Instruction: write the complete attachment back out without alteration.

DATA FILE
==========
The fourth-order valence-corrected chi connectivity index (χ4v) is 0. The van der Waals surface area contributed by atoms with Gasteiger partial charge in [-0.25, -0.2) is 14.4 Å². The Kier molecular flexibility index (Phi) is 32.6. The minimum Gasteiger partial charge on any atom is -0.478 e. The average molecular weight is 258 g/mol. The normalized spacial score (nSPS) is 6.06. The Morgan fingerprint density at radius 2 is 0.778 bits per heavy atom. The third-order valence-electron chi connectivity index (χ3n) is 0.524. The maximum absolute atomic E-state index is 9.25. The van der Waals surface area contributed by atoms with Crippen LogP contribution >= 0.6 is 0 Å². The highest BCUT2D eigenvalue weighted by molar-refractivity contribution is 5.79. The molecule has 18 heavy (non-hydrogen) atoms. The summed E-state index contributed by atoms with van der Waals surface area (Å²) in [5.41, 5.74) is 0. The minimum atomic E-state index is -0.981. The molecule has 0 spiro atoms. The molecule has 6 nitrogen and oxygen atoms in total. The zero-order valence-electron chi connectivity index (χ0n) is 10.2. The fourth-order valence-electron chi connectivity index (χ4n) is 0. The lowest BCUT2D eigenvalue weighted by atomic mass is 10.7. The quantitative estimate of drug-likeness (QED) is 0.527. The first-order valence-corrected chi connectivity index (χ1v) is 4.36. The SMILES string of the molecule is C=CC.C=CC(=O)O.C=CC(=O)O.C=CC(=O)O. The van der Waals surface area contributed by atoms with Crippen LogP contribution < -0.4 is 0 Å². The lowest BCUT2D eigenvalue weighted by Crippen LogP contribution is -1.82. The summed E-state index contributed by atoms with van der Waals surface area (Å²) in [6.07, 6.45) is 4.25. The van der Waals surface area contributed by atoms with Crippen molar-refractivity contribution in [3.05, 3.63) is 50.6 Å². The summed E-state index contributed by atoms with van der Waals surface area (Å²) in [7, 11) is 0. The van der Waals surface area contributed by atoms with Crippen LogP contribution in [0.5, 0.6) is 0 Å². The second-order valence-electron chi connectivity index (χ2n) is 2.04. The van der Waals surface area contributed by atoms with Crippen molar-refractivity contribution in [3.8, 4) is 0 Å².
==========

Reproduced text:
The fourth-order valence-corrected chi connectivity index (χ4v) is 0. The van der Waals surface area contributed by atoms with Gasteiger partial charge in [-0.25, -0.2) is 14.4 Å². The Kier molecular flexibility index (Phi) is 32.6. The minimum Gasteiger partial charge on any atom is -0.478 e. The average molecular weight is 258 g/mol. The normalized spacial score (nSPS) is 6.06. The Morgan fingerprint density at radius 2 is 0.778 bits per heavy atom. The third-order valence-electron chi connectivity index (χ3n) is 0.524. The maximum absolute atomic E-state index is 9.25. The van der Waals surface area contributed by atoms with Crippen LogP contribution >= 0.6 is 0 Å². The highest BCUT2D eigenvalue weighted by molar-refractivity contribution is 5.79. The molecule has 18 heavy (non-hydrogen) atoms. The summed E-state index contributed by atoms with van der Waals surface area (Å²) in [5.41, 5.74) is 0. The minimum atomic E-state index is -0.981. The molecule has 0 spiro atoms. The molecule has 6 nitrogen and oxygen atoms in total. The zero-order valence-electron chi connectivity index (χ0n) is 10.2. The fourth-order valence-electron chi connectivity index (χ4n) is 0. The lowest BCUT2D eigenvalue weighted by atomic mass is 10.7. The quantitative estimate of drug-likeness (QED) is 0.527. The first-order valence-corrected chi connectivity index (χ1v) is 4.36. The SMILES string of the molecule is C=CC.C=CC(=O)O.C=CC(=O)O.C=CC(=O)O. The van der Waals surface area contributed by atoms with Crippen LogP contribution < -0.4 is 0 Å². The lowest BCUT2D eigenvalue weighted by Crippen LogP contribution is -1.82. The summed E-state index contributed by atoms with van der Waals surface area (Å²) in [6.07, 6.45) is 4.25. The van der Waals surface area contributed by atoms with Crippen molar-refractivity contribution in [3.05, 3.63) is 50.6 Å². The summed E-state index contributed by atoms with van der Waals surface area (Å²) in [7, 11) is 0. The van der Waals surface area contributed by atoms with Crippen LogP contribution in [0.5, 0.6) is 0 Å². The second-order valence-electron chi connectivity index (χ2n) is 2.04. The van der Waals surface area contributed by atoms with Crippen molar-refractivity contribution in [3.8, 4) is 0 Å².